Wednesday , 16 October 2019
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Hong Kong minister to push for Pearl River Delta low-emissions zone

Hong Kong’s under-secretary for the environment Christine Loh has said that she aims to make the whole of the Pearl River Delta (PRD) a low-emissions shipping zone.

The PRD area includes the ports of Hong Kong, Guangzhou and Shenzen; it accounts for 12% of everything that is shipped (measured by tonnage) and 60m people live there.

Loh told the International Association of Ports and Harbours (IAPH) conference in Hamburg: “You [in North America and Europe] are the ones with the Emission Control Areas (ECAs) and the Sulphur Emission Control Areas (SECAs). We want that too. Our longer-term aim, hopefully in a few years, is to make the whole PRD area an ECA.”

In January 2015, low-emission zones came into effect off the coasts of North America and Northern Europe which limited sulphur emissions to 0.1%. Most shipping companies adjusted to these new rules by burning cleaner but more expensive fuel.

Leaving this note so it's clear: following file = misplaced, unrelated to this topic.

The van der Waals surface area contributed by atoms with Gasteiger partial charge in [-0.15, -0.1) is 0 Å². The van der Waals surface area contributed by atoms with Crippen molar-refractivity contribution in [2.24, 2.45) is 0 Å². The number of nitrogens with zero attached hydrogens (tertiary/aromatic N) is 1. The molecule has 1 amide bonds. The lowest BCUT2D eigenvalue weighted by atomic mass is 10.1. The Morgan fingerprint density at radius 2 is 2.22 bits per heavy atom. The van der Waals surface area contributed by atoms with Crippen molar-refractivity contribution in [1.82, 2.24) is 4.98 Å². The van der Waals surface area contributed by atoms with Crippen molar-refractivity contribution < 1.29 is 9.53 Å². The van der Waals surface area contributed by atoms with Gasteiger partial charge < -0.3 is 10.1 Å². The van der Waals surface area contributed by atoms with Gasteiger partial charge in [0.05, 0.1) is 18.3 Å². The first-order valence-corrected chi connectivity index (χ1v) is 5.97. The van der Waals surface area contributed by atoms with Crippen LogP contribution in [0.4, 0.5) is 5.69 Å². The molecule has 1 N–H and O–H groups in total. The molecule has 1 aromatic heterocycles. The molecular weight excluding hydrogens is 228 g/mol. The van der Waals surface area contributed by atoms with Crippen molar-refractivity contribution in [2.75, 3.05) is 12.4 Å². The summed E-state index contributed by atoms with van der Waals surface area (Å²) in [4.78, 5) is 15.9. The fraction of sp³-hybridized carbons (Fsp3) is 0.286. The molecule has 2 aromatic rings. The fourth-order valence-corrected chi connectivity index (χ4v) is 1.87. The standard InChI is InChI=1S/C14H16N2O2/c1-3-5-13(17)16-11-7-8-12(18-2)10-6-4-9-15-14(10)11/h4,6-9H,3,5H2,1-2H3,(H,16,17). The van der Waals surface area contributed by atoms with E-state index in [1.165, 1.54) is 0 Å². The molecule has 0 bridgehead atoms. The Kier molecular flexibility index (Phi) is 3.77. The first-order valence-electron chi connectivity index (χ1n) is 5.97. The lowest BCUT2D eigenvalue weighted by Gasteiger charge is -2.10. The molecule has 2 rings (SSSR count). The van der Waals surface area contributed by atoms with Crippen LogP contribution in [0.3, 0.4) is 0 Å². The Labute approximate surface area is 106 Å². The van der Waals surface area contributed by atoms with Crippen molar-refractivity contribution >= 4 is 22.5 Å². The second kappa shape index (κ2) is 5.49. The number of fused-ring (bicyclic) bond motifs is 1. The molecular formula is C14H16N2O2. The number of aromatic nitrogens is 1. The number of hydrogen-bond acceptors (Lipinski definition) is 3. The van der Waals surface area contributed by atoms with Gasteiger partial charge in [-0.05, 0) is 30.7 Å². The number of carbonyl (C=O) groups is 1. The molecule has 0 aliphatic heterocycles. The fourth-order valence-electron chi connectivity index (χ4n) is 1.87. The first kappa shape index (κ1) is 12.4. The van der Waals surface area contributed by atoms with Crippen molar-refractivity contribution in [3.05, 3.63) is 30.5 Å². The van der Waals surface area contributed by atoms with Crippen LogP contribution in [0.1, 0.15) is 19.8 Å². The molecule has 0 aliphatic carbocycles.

Currently, outside of these zones, ships can burn fuel with a sulphur content of up to 3.5%. The International Maritime Organisation plans to reduce this to 0.5% by either 2020 or 2025, depending on the outcome of a review in 2018.

Speaking exclusively to CM, Loh said that her mission has a good chance of success as the Chinese government has been increasingly focused on improving the nation’s air quality. She qualified this by saying that it may take some years to happen.

Loh also said that the environmental protection agencies of Hong Kong and Shanghai have been exchanging information on how to monitor and reduce emissions.

On July 1 2015, Hong Kong will require all ships calling at its port to switch to low-sulphur fuel while at berth.

Loh said that shipping lines had asked the government to regulate on this to ensure a level playing field between competitors.

She added that the lines had asked her to speak to her counterparts in Guangdong province, to try and get ports like Guangzhou and Shenzen regulated in the same way.

At the conference, a vote was taken and 92% of delegates agreed that more environmental regulation is needed.